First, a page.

You need a strong moral compass to do what is right. Like Trump, Mussolini did not have a strong, he did not even have a weak moral compass, his compass had no morals at all. Shortly before the start of World War II Mussolini started looking up to Hitler, Mussolini visited Berlin, Hitler visited Rome, and Mussolini started to value the values of Nazi Germany over the values of the Catholic Church.
Starting in 1938, the Fascist government under Mussolini started to implement many of the same anti-Semitic race laws that had earlier been passed in Nazi Germany. In the years before 1938 the Catholic Church prospered in its partnership with Mussolini. In the remaining years of Mussolini’s rule these relations were more and more strained. The Pope had started hearing disturbing reports from his churches in Germany and across Europe, disturbing reports on the fate of the Jews and the disabled and dissenters, priests, and believers.
Pope Pius XI started to have regrets about his compromises with Mussolini, Pope Pius XI was elderly and in poor health, Pope Pius XI started to worry about his salvation. […]
Although Mussolini’s totalitarian regime was brutal, and although Mussolini was not a practicing Catholic himself, he did cooperate with the Pope and the Catholic Church. Mussolini did not enact Nazi style anti-Semitic race laws until he fell under the spell of Hitler after 1938. Until then, the Catholics in the pews were not morally forced to choose between obeying the church and the state. […]
John Chrysostom is the most strident of the early Church writers in his writings opposing the Judaizers where he warned his flock that Christians should not adopt Jewish customs and practices, that Christians needed to celebrate the Church festivals rather than the Jewish festivals, that Christians should not attend services at the synagogue. His work “Against the Judaizers” is so polemic that it is far more anti-Semitic than the writings of Barnabas and St Justin Martyr and many other church fathers, it is painful for us modern readers to read, we who remember the horrific events of the Holocaust. This work is not in the standard collection of the works of the Nicene and Anti-Nicene Fathers, but it was widely read in medieval times and afterward, and unfortunately was used to justify the European and Russian pogroms and persecutions against the Jews.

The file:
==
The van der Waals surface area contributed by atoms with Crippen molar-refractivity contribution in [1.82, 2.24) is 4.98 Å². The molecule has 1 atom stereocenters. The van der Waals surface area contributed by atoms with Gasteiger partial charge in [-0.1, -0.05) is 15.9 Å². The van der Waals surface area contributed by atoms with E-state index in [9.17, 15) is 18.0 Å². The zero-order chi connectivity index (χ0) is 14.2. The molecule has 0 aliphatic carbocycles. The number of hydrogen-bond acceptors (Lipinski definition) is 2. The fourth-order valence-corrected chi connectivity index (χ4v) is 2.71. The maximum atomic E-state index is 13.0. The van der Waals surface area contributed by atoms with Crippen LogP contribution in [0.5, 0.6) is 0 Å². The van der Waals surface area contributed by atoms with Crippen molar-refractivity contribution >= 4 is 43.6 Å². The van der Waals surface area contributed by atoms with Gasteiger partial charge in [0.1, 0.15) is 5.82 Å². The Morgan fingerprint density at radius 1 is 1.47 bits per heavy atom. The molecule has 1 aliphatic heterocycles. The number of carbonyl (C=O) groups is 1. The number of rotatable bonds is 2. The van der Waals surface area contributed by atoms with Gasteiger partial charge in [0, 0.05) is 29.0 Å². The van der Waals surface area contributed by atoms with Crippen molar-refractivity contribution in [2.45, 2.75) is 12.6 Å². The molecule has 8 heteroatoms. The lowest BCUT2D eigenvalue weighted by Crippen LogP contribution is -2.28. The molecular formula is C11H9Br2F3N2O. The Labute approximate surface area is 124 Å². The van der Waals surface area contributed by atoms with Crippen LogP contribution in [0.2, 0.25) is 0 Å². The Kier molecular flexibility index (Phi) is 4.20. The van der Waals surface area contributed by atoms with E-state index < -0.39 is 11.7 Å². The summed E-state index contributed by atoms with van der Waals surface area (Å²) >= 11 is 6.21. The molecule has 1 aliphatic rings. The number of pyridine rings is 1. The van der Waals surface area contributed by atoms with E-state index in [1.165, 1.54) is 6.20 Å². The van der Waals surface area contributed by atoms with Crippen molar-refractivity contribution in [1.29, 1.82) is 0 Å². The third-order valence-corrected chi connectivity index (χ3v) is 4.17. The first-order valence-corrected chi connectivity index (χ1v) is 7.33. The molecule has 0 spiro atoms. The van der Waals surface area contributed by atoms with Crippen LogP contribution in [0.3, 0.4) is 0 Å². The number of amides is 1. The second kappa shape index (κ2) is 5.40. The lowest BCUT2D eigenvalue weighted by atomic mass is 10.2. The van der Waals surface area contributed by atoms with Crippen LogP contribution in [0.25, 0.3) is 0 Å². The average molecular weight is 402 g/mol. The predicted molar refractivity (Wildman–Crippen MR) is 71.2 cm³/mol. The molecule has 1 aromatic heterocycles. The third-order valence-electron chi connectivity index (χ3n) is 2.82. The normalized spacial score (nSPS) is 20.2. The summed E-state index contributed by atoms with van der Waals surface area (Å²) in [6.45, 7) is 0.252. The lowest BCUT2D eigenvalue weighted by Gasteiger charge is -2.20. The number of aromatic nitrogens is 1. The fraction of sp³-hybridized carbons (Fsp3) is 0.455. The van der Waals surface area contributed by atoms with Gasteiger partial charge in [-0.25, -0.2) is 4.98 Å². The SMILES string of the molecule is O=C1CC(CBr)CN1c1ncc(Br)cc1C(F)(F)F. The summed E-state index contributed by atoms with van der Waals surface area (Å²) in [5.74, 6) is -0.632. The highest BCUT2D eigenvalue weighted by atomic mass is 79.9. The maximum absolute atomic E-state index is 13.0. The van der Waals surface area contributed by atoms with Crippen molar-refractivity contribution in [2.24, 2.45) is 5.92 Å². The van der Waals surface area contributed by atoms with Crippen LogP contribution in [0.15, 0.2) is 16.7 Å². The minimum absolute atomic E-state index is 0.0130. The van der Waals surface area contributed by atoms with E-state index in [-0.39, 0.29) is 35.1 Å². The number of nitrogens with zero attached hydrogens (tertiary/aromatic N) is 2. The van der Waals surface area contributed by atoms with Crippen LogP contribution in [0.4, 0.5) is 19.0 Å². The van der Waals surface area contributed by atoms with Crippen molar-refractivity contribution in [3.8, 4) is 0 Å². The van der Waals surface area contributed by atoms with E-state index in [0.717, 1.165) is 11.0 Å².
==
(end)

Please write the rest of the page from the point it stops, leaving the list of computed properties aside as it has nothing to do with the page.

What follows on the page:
One scholar who has pondered the problems posed polemic stands against the Judaizers by St John Chrysostom and also St Cyril is Robert Wilken. In this book “John Chrysostom and the Jews,” he explores the history of the early church to better understand the world of the early Church Fathers. We cannot totally excuse the errors in the teachings of the early Church Fathers, but neither can we blindly judge and condemn them for not knowing the lessons of the Holocaust. There is nothing wrong with reading the Church Fathers as they apply to our modern world, but particularly in this case we should also let the Church Fathers in their ancient historical context, we need to do both lest we have a distorted understanding of the history of our faith. […]